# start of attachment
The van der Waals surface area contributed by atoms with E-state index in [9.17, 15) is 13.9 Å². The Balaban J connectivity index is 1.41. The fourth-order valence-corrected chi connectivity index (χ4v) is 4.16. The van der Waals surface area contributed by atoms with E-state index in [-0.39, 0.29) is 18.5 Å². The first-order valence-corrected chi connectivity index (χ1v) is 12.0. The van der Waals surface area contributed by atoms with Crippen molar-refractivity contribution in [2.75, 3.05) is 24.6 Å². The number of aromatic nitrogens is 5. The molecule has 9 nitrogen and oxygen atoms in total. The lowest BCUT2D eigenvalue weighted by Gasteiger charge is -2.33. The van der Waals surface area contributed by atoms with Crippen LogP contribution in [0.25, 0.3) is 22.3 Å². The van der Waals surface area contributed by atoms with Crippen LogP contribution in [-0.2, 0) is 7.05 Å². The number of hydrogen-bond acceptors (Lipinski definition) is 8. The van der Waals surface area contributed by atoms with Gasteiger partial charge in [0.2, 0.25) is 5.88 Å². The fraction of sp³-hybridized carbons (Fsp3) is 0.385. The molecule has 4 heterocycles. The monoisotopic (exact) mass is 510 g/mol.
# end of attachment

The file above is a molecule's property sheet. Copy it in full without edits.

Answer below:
The van der Waals surface area contributed by atoms with E-state index in [9.17, 15) is 13.9 Å². The Balaban J connectivity index is 1.41. The fourth-order valence-corrected chi connectivity index (χ4v) is 4.16. The van der Waals surface area contributed by atoms with E-state index in [-0.39, 0.29) is 18.5 Å². The first-order valence-corrected chi connectivity index (χ1v) is 12.0. The van der Waals surface area contributed by atoms with Crippen molar-refractivity contribution in [2.75, 3.05) is 24.6 Å². The number of aromatic nitrogens is 5. The molecule has 9 nitrogen and oxygen atoms in total. The lowest BCUT2D eigenvalue weighted by Gasteiger charge is -2.33. The van der Waals surface area contributed by atoms with Crippen LogP contribution in [0.25, 0.3) is 22.3 Å². The van der Waals surface area contributed by atoms with Crippen LogP contribution in [-0.2, 0) is 7.05 Å². The number of hydrogen-bond acceptors (Lipinski definition) is 8. The van der Waals surface area contributed by atoms with Gasteiger partial charge in [0.2, 0.25) is 5.88 Å². The fraction of sp³-hybridized carbons (Fsp3) is 0.385. The molecule has 4 heterocycles. The monoisotopic (exact) mass is 510 g/mol.